How often have we heard government Ministers bleating that the global Covid-19 pandemic is “unprecedented” by way of an excuse for their incompetence? I can only conclude that they either rely on different dictionaries from the ones I use, or that they prefer not to go near a dictionary because they like words to mean what they want them to mean rather than what they do actually mean. The Oxford Concise defines ‘unprecedented’, entirely unsurprisingly, as meaning ‘having no precedent’ or ‘unparalleled’; and my Chambers, which often allows itself to be more idiosyncratic than the Oxford, defines it, no less unsurprisingly, as meaning ‘of which there has been no previous instance.’
One doesn’t need to go back as far as the Black Death, which killed an estimated 50 million people, including roughly 60% of the entire population of Europe, in the 14th century to know that it is wholly untrue to claim that Covid-19 is ‘unparallelled’ as a pandemic. Three centuries later, in 1665, the plague is estimated to have killed more than 20% of the population of London. Even with a sequence of potential further ‘spikes’, Covid-19 seems unlikely to devastate London as badly as that, in spite of its being, thus far, our worst hit city. But there is no need to delve too far back in history to find precedents and parallels: the 20th century provided at least three comparable pandemics.
The 1918 H1N1 ‘Spanish’ influenza pandemic killed at least 30 million people world-wide. Estimates of the death toll range from 30 to 100 million and the disease often manifested itself far more rapidly and dramatically than Covid-19, with some people waking up feeling well in the morning but dying before the end of the day. The H2N2 ‘Asian’ influenza pandemic in 1957-8 resulted in well over a million deaths, with 40-50 percent of the world’s population being infected. By early 1958 as many as 9 million people in UK are estimated to have been victims, with over 600 deaths in one week being recorded in October 1957. And in 1968 the H3N2 ‘Hong Kong’ flu pandemic was responsible for around 3 million deaths, with some 30,000 deaths in UK. That virus spread so rapidly that an estimated 500,000 people had been infected within two weeks of the disease being identified. This century, the Ebola epidemic killed more than 11,000 people in West Africa in 2014-15, and the rest of the world was only spared because Ebola, unlike the other three viruses mentioned above, doesn’t spread through the air. So precisely what is supposed to be ‘unprecedented’ about Covid-19?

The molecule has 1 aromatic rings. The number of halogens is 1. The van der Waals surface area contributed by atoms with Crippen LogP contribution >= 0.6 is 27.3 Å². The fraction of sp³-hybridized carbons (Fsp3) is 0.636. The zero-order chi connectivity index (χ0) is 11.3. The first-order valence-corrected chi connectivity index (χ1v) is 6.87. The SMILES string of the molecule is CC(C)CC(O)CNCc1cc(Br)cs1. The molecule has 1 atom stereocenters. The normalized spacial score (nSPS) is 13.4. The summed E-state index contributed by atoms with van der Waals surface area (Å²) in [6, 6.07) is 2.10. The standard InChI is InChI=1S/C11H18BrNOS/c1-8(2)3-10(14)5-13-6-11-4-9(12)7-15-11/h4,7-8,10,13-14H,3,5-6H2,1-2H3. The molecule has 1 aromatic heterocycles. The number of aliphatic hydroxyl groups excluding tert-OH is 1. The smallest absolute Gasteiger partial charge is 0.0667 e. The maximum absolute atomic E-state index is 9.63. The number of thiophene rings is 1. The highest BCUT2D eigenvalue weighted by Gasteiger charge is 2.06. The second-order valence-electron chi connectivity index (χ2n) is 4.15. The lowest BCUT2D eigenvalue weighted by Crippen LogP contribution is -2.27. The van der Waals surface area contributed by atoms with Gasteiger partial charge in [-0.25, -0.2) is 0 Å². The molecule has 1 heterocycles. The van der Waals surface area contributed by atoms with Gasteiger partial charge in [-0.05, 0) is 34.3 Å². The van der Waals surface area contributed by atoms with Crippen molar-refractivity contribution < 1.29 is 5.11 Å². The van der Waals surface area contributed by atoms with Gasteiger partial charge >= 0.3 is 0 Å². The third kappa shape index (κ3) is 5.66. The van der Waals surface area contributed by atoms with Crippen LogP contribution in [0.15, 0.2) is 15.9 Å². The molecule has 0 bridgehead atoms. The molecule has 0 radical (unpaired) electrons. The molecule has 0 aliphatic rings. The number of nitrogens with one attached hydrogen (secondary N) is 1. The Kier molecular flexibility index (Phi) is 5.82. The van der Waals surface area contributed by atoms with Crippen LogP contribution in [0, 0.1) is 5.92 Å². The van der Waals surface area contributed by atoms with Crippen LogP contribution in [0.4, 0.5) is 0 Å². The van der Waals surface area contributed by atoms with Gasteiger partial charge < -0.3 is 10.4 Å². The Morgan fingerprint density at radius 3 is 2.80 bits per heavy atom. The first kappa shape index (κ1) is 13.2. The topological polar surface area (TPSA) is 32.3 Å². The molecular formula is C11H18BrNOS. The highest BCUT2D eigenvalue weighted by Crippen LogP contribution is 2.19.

It is, of course, possible that those among our English Nationalist Cabinet Ministers who aren’t deliberately lying when they tell us that Covid-19 is ‘unprecedented’ are simply too dim to know what the word means, and think it means “unpredictable”. It would be interesting to know precisely what the average IQ is of a Cabinet that still apparently thinks that a hard Brexit is a good idea, even in present circumstances. But even if they do think Covid-19 couldn’t have been predicted, they are wrong. In a TED talk in April 2015 Bill Gates described the situation very starkly: ‘We are not ready…. We need to get going because time is not on our side. If we start now we can be ready for the next epidemic.’
But our ideologically-driven UK government was far too busy being obsessed with its ‘austerity’ shibboleth and its suspicion of foreigners to ‘get going’ on anything else. The State had to be shrunk; the cost of public services, including the NHS, had to be cut; the funding available to the local councils responsible for social care needed to be driven down (too bad about the consequential increase in childhood poverty and reliance on food-banks); and so on. Making life as difficult as possible for immigrants, including asylum seekers, also kept government busy. Not being ready for the next epidemic has inevitably resulted in a peace time ballooning of the National Debt with few, if any precedents.
Talking about the Covid-19 pandemic as ‘unprecedented’ is, whether deliberately duplicitous or simply ignorant, a denial of history: a convenient forgetting both of the other pandemics that have ravaged the world in the past, including the relatively recent past, and of the many warnings of the likelihood of equally devastating pandemics in the future. As George Santayana said: ‘Those who cannot remember the past are condemned to repeat it.’